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PatientPlus articles are written by UK doctors and are based on research evidence, UK and European Guidelines. They are designed for health professionals to use, so you may find the language more technical than the condition leaflets.

See also: Diabetic Kidney Disease written for patients

Microalbuminuria is defined as a small or moderate increase of albumin excretion in the urine. A confirmed albumin:creatinine ratio (ACR) of 3 mg/mmol or more should be regarded as clinically significant.

The criteria for clinically significant proteinuria have been changed from an ACR of 30 mg/mmol or more to 3 mg/mmol or more. This is because there is evidence that the risk of adverse outcomes is a continuum and starts at an ACR well below 30 mg/mmol.[1] 

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Urinary albumin or urinary protein loss should be quantified for:

  • People with diabetes.
  • People without diabetes with a glomerular filtration rate (GFR) of less than 60 ml/min/1.73 m2.
  • People with a GFR of 60 ml/min/1.73 m2 or more if there is a strong suspicion of chronic kidney disease (CKD).

The National Institute for Health and Care Excellence (NICE) guidance has recommended that an early morning urinary ACR should be used in preference to other tests of proteinuria, as ACR offers greater sensitivity for the detection of lower but clinically significant levels of proteinuria. This is also a more convenient test than a 24-hour collection.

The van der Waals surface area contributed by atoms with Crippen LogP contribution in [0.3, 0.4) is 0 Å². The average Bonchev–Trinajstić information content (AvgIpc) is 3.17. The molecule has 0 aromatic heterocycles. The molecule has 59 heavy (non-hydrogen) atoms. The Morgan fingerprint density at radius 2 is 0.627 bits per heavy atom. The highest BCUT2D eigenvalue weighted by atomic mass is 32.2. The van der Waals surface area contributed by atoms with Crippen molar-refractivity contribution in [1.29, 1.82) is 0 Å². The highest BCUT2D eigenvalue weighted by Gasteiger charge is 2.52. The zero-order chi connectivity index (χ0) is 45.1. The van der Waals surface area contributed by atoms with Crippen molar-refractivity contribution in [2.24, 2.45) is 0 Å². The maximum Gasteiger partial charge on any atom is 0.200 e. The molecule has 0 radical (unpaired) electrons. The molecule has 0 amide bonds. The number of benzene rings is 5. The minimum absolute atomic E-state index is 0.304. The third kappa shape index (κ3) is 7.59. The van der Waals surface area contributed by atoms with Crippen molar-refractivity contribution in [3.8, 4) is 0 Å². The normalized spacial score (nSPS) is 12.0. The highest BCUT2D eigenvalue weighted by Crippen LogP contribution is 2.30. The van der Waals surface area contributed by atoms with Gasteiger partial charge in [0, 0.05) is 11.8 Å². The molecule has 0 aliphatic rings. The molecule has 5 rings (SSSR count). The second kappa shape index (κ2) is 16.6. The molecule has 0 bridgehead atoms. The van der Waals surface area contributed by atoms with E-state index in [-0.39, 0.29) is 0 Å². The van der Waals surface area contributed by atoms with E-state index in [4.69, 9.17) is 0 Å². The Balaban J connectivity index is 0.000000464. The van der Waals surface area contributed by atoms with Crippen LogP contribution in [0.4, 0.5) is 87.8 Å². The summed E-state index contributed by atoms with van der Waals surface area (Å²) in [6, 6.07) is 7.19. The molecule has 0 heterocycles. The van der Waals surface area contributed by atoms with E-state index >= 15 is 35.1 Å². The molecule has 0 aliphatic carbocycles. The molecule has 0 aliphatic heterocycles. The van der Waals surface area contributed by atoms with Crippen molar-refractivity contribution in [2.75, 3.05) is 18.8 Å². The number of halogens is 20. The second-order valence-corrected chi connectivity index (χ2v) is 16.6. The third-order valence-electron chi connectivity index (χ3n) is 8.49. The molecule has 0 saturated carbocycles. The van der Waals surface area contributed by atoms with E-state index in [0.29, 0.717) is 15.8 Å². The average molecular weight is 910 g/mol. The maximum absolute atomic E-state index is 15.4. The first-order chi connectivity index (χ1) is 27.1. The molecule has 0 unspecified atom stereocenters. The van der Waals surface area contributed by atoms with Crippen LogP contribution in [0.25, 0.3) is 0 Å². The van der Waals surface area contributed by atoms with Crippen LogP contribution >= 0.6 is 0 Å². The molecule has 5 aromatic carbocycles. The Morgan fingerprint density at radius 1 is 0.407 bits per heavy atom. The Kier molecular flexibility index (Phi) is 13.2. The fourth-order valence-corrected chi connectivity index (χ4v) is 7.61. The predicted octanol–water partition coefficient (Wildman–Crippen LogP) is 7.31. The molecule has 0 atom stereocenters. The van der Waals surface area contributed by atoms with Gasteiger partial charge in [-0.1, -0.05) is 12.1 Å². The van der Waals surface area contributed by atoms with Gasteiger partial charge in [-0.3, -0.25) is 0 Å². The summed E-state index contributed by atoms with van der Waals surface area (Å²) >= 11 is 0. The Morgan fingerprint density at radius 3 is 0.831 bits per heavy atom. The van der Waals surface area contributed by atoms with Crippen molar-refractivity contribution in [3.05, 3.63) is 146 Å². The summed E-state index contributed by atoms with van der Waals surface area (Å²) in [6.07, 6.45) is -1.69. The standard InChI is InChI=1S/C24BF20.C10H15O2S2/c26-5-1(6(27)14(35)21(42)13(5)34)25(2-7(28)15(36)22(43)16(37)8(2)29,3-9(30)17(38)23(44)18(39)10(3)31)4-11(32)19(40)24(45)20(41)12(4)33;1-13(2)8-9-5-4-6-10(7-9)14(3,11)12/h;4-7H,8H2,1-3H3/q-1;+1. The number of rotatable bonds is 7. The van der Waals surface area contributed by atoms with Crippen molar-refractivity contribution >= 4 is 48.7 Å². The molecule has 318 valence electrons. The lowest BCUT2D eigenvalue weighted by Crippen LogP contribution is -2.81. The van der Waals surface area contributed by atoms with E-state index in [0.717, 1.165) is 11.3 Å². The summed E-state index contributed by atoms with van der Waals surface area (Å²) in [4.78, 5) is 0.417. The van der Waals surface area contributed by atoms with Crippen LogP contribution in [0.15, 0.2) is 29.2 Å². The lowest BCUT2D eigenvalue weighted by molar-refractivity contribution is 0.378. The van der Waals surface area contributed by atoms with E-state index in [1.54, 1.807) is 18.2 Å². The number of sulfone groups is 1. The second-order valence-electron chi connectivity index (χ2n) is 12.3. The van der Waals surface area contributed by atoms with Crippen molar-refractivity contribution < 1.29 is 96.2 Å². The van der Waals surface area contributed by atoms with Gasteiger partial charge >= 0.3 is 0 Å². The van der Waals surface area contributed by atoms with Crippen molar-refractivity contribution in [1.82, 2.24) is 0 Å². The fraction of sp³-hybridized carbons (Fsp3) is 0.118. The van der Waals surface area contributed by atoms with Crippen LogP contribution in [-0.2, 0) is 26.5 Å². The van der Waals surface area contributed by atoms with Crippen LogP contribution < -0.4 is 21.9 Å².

Urinary ACR should be used in preference to protein:creatinine ratio (PCR), as it has greater sensitivity than PCR for low levels of proteinuria. However, PCR can be used as an alternative for quantification and monitoring of levels of proteinuria of ACR of 70 mg/mmol or more. ACR is the recommended method for people with diabetes.

These approximate equivalents may be useful:

  • ACR 30 mg/mmol = PCR 50 mg/mmol = urinary protein excretion 0.5 g/24 hours.
  • ACR 70 mg/mmol = PCR 100 mg/mmol = urinary protein excretion 1 g/24 hours.

NB: false positive results can occur after heavy exercise or with urinary tract infection.

For the initial detection of proteinuria, if the ACR is between 3 mg/mmol and 70 mg/mmol, this should be confirmed by a subsequent early morning sample. If the initial ACR is 70 mg/mmol or more, a repeat sample need not be tested.

The Kidney Disease Improving Global Outcomes ACR categories for ACR are as follows:[1] 

  • A1: ACR <3 mg/mmol - normal to mildly increased.
  • A2: ACR 3-30 mg/mmol - moderately increased.
  • A3: ACR >30 mg/mmol - severely increased.

Microalbuminuria is associated with generalised endothelial destruction and has been shown to be an independent risk factor associated with diabetes, CKD, cardiovascular disease, hypertension, venous thromboembolism and all-cause mortality.[2] 


Patients with type 2 diabetes may have microalbuminuria at presentation, as they may have had latent disease for years.

This is not usual in type 1 diabetes. However, it is recommended that annual screening of a first-pass morning urine specimen for microalbuminuria should be arranged for all people with type 1 or type 2 diabetes.[3][4]